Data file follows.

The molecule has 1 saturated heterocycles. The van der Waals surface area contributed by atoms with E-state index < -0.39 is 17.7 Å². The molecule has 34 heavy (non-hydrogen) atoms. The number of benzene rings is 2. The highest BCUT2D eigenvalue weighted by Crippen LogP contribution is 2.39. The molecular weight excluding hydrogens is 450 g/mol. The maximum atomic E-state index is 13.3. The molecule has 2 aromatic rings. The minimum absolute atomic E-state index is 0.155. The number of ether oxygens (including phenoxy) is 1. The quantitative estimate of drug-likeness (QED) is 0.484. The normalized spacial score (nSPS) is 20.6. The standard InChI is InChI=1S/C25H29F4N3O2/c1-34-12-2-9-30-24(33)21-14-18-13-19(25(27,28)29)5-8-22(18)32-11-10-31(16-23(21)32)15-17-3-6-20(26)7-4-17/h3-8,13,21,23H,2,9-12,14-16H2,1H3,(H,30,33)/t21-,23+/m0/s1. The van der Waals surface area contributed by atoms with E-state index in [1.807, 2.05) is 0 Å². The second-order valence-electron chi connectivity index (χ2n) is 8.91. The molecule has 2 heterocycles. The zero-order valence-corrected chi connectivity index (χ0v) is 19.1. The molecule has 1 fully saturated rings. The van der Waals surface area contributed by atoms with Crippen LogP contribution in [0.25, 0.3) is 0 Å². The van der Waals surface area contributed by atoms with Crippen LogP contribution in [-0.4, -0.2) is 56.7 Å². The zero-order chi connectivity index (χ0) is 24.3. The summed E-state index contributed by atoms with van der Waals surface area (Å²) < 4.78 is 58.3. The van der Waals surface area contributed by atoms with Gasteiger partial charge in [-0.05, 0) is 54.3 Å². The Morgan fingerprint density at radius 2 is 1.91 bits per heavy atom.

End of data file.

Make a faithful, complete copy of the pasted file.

The molecule has 1 saturated heterocycles. The van der Waals surface area contributed by atoms with E-state index < -0.39 is 17.7 Å². The molecule has 34 heavy (non-hydrogen) atoms. The number of benzene rings is 2. The highest BCUT2D eigenvalue weighted by Crippen LogP contribution is 2.39. The molecular weight excluding hydrogens is 450 g/mol. The maximum atomic E-state index is 13.3. The molecule has 2 aromatic rings. The minimum absolute atomic E-state index is 0.155. The number of ether oxygens (including phenoxy) is 1. The quantitative estimate of drug-likeness (QED) is 0.484. The normalized spacial score (nSPS) is 20.6. The standard InChI is InChI=1S/C25H29F4N3O2/c1-34-12-2-9-30-24(33)21-14-18-13-19(25(27,28)29)5-8-22(18)32-11-10-31(16-23(21)32)15-17-3-6-20(26)7-4-17/h3-8,13,21,23H,2,9-12,14-16H2,1H3,(H,30,33)/t21-,23+/m0/s1. The van der Waals surface area contributed by atoms with E-state index in [1.807, 2.05) is 0 Å². The second-order valence-electron chi connectivity index (χ2n) is 8.91. The molecule has 2 heterocycles. The zero-order valence-corrected chi connectivity index (χ0v) is 19.1. The molecule has 1 fully saturated rings. The van der Waals surface area contributed by atoms with Crippen LogP contribution in [0.25, 0.3) is 0 Å². The van der Waals surface area contributed by atoms with Crippen LogP contribution in [-0.4, -0.2) is 56.7 Å². The zero-order chi connectivity index (χ0) is 24.3. The summed E-state index contributed by atoms with van der Waals surface area (Å²) < 4.78 is 58.3. The van der Waals surface area contributed by atoms with Gasteiger partial charge in [-0.05, 0) is 54.3 Å². The Morgan fingerprint density at radius 2 is 1.91 bits per heavy atom.